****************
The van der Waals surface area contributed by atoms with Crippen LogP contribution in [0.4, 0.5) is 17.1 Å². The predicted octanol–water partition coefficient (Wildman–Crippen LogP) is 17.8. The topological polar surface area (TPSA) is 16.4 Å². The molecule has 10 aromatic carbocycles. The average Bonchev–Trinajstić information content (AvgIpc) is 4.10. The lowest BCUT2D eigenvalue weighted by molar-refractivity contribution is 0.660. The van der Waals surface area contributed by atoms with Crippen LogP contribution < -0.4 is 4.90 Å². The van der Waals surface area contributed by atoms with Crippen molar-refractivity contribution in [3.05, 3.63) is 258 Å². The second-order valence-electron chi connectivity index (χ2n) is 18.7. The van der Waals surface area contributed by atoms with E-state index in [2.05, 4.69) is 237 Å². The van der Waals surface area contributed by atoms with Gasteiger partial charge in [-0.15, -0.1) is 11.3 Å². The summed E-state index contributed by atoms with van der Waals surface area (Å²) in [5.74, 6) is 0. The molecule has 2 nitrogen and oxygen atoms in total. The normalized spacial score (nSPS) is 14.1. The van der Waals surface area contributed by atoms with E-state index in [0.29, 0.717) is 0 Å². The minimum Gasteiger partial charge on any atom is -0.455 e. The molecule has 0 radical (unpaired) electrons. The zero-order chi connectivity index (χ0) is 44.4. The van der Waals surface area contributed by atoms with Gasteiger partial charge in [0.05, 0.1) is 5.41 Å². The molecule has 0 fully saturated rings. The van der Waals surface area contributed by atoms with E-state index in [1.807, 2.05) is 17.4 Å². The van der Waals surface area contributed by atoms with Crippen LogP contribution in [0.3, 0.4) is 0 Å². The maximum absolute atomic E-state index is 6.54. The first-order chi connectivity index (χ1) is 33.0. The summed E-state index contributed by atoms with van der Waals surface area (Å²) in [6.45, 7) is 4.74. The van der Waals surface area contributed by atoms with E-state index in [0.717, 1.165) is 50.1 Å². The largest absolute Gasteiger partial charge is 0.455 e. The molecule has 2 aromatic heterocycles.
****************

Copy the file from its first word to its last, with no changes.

The van der Waals surface area contributed by atoms with Crippen LogP contribution in [0.4, 0.5) is 17.1 Å². The predicted octanol–water partition coefficient (Wildman–Crippen LogP) is 17.8. The topological polar surface area (TPSA) is 16.4 Å². The molecule has 10 aromatic carbocycles. The average Bonchev–Trinajstić information content (AvgIpc) is 4.10. The lowest BCUT2D eigenvalue weighted by molar-refractivity contribution is 0.660. The van der Waals surface area contributed by atoms with Crippen LogP contribution < -0.4 is 4.90 Å². The van der Waals surface area contributed by atoms with Crippen molar-refractivity contribution in [3.05, 3.63) is 258 Å². The second-order valence-electron chi connectivity index (χ2n) is 18.7. The van der Waals surface area contributed by atoms with E-state index in [2.05, 4.69) is 237 Å². The van der Waals surface area contributed by atoms with Gasteiger partial charge in [-0.15, -0.1) is 11.3 Å². The summed E-state index contributed by atoms with van der Waals surface area (Å²) in [5.74, 6) is 0. The molecule has 2 nitrogen and oxygen atoms in total. The normalized spacial score (nSPS) is 14.1. The van der Waals surface area contributed by atoms with E-state index in [0.29, 0.717) is 0 Å². The minimum Gasteiger partial charge on any atom is -0.455 e. The molecule has 0 radical (unpaired) electrons. The zero-order chi connectivity index (χ0) is 44.4. The van der Waals surface area contributed by atoms with Gasteiger partial charge in [0.05, 0.1) is 5.41 Å². The molecule has 0 fully saturated rings. The van der Waals surface area contributed by atoms with E-state index in [1.807, 2.05) is 17.4 Å². The van der Waals surface area contributed by atoms with Crippen LogP contribution in [0.3, 0.4) is 0 Å². The maximum absolute atomic E-state index is 6.54. The first-order chi connectivity index (χ1) is 33.0. The summed E-state index contributed by atoms with van der Waals surface area (Å²) in [6.45, 7) is 4.74. The van der Waals surface area contributed by atoms with E-state index in [0.717, 1.165) is 50.1 Å². The largest absolute Gasteiger partial charge is 0.455 e. The molecule has 2 aromatic heterocycles.